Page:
A few weeks back, I touched on the notion of proactive crowdsourcing as a way for organizations to engage their customers, advocates and followers on a new level. Crowdsourcing during a wave of large-scale success can add legitimacy and energy to the initiative.
Assuming times are good and you’ve committed to crowdsourcing, now you need to decide on exactly what to ask your crowd for. While there’s no one-size-fits-all crowdsourcing challenge, there are a number of established approaches that could work for you. Here are two options to consider:
Start your crowdsourcing challenge with a simple list of product concepts or ideas farmed out to a group of loyal customers for feedback.
Let them cull the list down to the best, most marketable products or services. All it takes is a little bit of code to create an online community, then the willingness to listen. You can even gamify the challenge to motivate your participants (more about that here). The difference between the diverse crowd’s conclusions and those of a more homogenous group may be the thing you need to boost sales and build stronger brand loyalty.
Extend creative ownership via an online open innovation portal.
Make it a place where both your loyalists and those curious about your brand can offer up ideas and develop them with a community of likeminded contributors. Then share their compelling ideas across your social media channels. Procter & Gamble’s Connect + Develop community has achieved success through this type of model. The community asks for innovative product submissions, while also matching entrepreneurs and ideators against an existing need.
Regardless of the crowdsourcing ask you land on, you’ll soon find that the crowd’s diversity is the basis of its success.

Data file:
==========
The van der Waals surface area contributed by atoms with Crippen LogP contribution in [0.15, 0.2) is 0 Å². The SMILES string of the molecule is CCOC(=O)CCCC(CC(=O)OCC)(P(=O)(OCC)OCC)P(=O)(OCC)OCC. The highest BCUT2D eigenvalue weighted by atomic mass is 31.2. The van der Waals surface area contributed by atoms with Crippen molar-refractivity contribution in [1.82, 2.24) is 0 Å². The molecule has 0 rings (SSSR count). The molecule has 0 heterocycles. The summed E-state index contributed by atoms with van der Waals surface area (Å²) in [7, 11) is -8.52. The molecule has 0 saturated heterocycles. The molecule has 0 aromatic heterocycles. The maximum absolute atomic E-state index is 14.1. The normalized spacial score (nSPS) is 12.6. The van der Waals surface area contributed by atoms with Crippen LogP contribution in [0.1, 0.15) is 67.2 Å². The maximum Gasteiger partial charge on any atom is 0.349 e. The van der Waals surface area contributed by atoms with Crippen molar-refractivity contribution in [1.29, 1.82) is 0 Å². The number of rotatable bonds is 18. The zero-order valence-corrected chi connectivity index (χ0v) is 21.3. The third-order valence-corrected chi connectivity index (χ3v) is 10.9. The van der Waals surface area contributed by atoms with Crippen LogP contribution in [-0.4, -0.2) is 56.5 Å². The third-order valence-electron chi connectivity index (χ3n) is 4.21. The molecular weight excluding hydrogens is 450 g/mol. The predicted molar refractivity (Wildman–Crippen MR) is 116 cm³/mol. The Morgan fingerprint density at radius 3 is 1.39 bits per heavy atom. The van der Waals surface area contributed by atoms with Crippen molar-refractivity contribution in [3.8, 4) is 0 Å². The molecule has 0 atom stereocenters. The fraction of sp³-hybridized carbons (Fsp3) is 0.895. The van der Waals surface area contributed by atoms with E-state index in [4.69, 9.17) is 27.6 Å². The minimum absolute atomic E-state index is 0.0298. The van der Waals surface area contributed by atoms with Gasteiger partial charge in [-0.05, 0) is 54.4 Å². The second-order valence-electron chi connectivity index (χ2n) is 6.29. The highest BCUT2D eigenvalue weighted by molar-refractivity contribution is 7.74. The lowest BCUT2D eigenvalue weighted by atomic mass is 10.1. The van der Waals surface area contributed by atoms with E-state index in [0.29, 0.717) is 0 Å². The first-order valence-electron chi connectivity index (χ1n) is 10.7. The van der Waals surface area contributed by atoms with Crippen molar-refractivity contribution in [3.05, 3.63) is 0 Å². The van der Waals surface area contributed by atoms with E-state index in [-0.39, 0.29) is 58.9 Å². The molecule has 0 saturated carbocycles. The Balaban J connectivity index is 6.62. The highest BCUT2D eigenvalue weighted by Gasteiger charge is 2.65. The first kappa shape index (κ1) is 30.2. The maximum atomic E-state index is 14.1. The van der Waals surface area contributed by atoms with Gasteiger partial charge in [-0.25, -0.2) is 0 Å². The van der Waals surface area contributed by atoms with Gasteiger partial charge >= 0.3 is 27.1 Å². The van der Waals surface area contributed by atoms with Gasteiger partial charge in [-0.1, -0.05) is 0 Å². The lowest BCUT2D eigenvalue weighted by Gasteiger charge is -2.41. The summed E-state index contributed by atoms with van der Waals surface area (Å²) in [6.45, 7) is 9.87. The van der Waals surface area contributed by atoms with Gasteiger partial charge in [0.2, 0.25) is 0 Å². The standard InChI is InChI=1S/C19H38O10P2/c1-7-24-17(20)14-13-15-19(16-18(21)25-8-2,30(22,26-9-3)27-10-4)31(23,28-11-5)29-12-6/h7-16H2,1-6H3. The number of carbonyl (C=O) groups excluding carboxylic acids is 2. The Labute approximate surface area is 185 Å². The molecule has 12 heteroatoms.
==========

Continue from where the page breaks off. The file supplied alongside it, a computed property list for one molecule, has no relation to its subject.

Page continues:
Different backgrounds, experiences and knowledge sets yield more exploration and less crowd conformity. Author James Surowiecki touches on this in his best-selling book “The Wisdom of Crowds”. He notes, “The simple fact that a group is diverse makes it better at problem solving.” Encourage your crowd to challenge your internal assumptions.
A few caveats before committing to crowdsourcing.
First, make sure you have ample human resources to support a crowdsourcing initiative. Once you launch a crowdsourced action, your community needs to be monitored. Give a participant any reason to believe you’re not listening, and your community will turn into a ghost town. While the natural inclination is to hire young guns to manage crowdsourcing efforts, consider using tenured employees as moderators or analysts too—it’s the ideal “know your customer” refresher course.
Avoid coming across as overly-polished, or even worse, cheesy. Stick to your brand voice and use straight talk where you can. Treat your crowd the same way you would treat a valued colleague.
Finally, don’t ask your crowd for too much, too soon. If crowdsourcing is new to your organization, it’s perfectly acceptable to take baby steps. At the same time, it encourages your participants to focus on a single-minded goal.
We’re just scratching the surface of crowdsourcing. If you’d like to talk more about crowdsourcing strategies and other innovation approaches, connect with us via email@example.com.